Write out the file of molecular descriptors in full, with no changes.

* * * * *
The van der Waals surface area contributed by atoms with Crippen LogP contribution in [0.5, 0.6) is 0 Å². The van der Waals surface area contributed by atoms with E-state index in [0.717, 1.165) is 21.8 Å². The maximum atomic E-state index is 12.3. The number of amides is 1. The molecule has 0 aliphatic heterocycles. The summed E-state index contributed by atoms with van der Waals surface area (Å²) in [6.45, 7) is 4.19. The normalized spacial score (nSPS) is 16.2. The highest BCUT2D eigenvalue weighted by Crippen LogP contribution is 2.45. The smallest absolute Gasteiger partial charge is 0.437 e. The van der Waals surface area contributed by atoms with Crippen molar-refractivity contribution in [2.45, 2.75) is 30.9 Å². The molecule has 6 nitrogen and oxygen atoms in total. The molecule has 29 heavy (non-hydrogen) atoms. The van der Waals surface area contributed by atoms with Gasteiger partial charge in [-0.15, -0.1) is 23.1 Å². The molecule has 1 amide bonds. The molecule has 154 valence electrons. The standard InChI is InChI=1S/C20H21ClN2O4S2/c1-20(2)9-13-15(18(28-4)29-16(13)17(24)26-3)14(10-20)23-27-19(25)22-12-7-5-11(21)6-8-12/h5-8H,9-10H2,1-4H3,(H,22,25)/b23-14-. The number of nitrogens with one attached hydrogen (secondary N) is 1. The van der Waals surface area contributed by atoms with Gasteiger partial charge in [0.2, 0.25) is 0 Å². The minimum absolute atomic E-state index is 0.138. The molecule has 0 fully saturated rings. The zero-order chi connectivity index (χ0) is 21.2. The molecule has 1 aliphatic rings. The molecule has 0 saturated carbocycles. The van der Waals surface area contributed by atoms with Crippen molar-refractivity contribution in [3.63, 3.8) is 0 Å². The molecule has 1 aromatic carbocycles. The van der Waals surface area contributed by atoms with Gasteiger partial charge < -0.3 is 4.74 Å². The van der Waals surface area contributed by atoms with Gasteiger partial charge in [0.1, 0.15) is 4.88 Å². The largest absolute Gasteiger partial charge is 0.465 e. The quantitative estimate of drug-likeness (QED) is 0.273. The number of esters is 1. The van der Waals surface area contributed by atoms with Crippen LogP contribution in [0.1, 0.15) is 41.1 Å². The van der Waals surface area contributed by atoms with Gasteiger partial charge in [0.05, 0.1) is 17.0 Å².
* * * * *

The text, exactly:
The van der Waals surface area contributed by atoms with Crippen LogP contribution in [0.5, 0.6) is 0 Å². The van der Waals surface area contributed by atoms with E-state index in [0.717, 1.165) is 21.8 Å². The maximum atomic E-state index is 12.3. The number of amides is 1. The molecule has 0 aliphatic heterocycles. The summed E-state index contributed by atoms with van der Waals surface area (Å²) in [6.45, 7) is 4.19. The normalized spacial score (nSPS) is 16.2. The highest BCUT2D eigenvalue weighted by Crippen LogP contribution is 2.45. The smallest absolute Gasteiger partial charge is 0.437 e. The van der Waals surface area contributed by atoms with Crippen molar-refractivity contribution in [2.45, 2.75) is 30.9 Å². The molecule has 6 nitrogen and oxygen atoms in total. The molecule has 29 heavy (non-hydrogen) atoms. The van der Waals surface area contributed by atoms with Gasteiger partial charge in [-0.15, -0.1) is 23.1 Å². The molecule has 1 amide bonds. The molecule has 154 valence electrons. The standard InChI is InChI=1S/C20H21ClN2O4S2/c1-20(2)9-13-15(18(28-4)29-16(13)17(24)26-3)14(10-20)23-27-19(25)22-12-7-5-11(21)6-8-12/h5-8H,9-10H2,1-4H3,(H,22,25)/b23-14-. The number of nitrogens with one attached hydrogen (secondary N) is 1. The van der Waals surface area contributed by atoms with Gasteiger partial charge in [0.2, 0.25) is 0 Å². The minimum absolute atomic E-state index is 0.138. The molecule has 0 fully saturated rings. The zero-order chi connectivity index (χ0) is 21.2. The molecule has 1 aliphatic rings. The molecule has 0 saturated carbocycles. The van der Waals surface area contributed by atoms with Crippen molar-refractivity contribution in [3.63, 3.8) is 0 Å². The molecule has 1 aromatic carbocycles. The van der Waals surface area contributed by atoms with Gasteiger partial charge < -0.3 is 4.74 Å². The van der Waals surface area contributed by atoms with Gasteiger partial charge in [0.1, 0.15) is 4.88 Å². The largest absolute Gasteiger partial charge is 0.465 e. The quantitative estimate of drug-likeness (QED) is 0.273. The number of esters is 1. The van der Waals surface area contributed by atoms with Crippen LogP contribution in [0.1, 0.15) is 41.1 Å². The van der Waals surface area contributed by atoms with Gasteiger partial charge in [0.05, 0.1) is 17.0 Å².